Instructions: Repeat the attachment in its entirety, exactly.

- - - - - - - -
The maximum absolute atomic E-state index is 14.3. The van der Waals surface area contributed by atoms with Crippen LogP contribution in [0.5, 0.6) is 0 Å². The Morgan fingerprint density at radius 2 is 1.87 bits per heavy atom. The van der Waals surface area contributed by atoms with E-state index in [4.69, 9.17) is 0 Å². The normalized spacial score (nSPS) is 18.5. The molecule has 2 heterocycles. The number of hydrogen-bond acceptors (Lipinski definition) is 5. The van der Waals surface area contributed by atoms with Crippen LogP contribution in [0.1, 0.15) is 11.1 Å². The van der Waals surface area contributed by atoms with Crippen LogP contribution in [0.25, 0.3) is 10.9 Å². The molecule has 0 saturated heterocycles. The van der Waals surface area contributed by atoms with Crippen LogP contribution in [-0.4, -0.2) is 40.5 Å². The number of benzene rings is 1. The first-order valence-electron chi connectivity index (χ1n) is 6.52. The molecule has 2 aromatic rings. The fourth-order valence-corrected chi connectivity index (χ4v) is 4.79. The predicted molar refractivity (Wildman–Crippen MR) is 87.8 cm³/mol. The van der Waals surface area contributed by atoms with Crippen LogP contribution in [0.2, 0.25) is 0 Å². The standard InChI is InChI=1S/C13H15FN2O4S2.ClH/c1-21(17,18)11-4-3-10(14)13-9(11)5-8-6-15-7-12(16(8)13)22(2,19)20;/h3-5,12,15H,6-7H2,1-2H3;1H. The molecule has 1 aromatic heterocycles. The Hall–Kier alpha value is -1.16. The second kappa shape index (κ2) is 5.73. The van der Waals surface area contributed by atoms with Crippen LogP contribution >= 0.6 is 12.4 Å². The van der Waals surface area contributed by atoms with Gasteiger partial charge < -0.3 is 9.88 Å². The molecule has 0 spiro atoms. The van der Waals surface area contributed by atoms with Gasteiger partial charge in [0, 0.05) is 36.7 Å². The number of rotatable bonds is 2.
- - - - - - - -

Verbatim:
The maximum absolute atomic E-state index is 14.3. The van der Waals surface area contributed by atoms with Crippen LogP contribution in [0.5, 0.6) is 0 Å². The Morgan fingerprint density at radius 2 is 1.87 bits per heavy atom. The van der Waals surface area contributed by atoms with E-state index in [4.69, 9.17) is 0 Å². The normalized spacial score (nSPS) is 18.5. The molecule has 2 heterocycles. The number of hydrogen-bond acceptors (Lipinski definition) is 5. The van der Waals surface area contributed by atoms with Crippen LogP contribution in [0.1, 0.15) is 11.1 Å². The van der Waals surface area contributed by atoms with Crippen LogP contribution in [0.25, 0.3) is 10.9 Å². The molecule has 0 saturated heterocycles. The van der Waals surface area contributed by atoms with Crippen LogP contribution in [-0.4, -0.2) is 40.5 Å². The number of benzene rings is 1. The first-order valence-electron chi connectivity index (χ1n) is 6.52. The molecule has 2 aromatic rings. The fourth-order valence-corrected chi connectivity index (χ4v) is 4.79. The predicted molar refractivity (Wildman–Crippen MR) is 87.8 cm³/mol. The van der Waals surface area contributed by atoms with Crippen LogP contribution in [0.2, 0.25) is 0 Å². The standard InChI is InChI=1S/C13H15FN2O4S2.ClH/c1-21(17,18)11-4-3-10(14)13-9(11)5-8-6-15-7-12(16(8)13)22(2,19)20;/h3-5,12,15H,6-7H2,1-2H3;1H. The molecule has 1 aromatic heterocycles. The Hall–Kier alpha value is -1.16. The second kappa shape index (κ2) is 5.73. The van der Waals surface area contributed by atoms with Crippen LogP contribution >= 0.6 is 12.4 Å². The van der Waals surface area contributed by atoms with Gasteiger partial charge < -0.3 is 9.88 Å². The molecule has 0 spiro atoms. The van der Waals surface area contributed by atoms with Gasteiger partial charge in [0, 0.05) is 36.7 Å². The number of rotatable bonds is 2.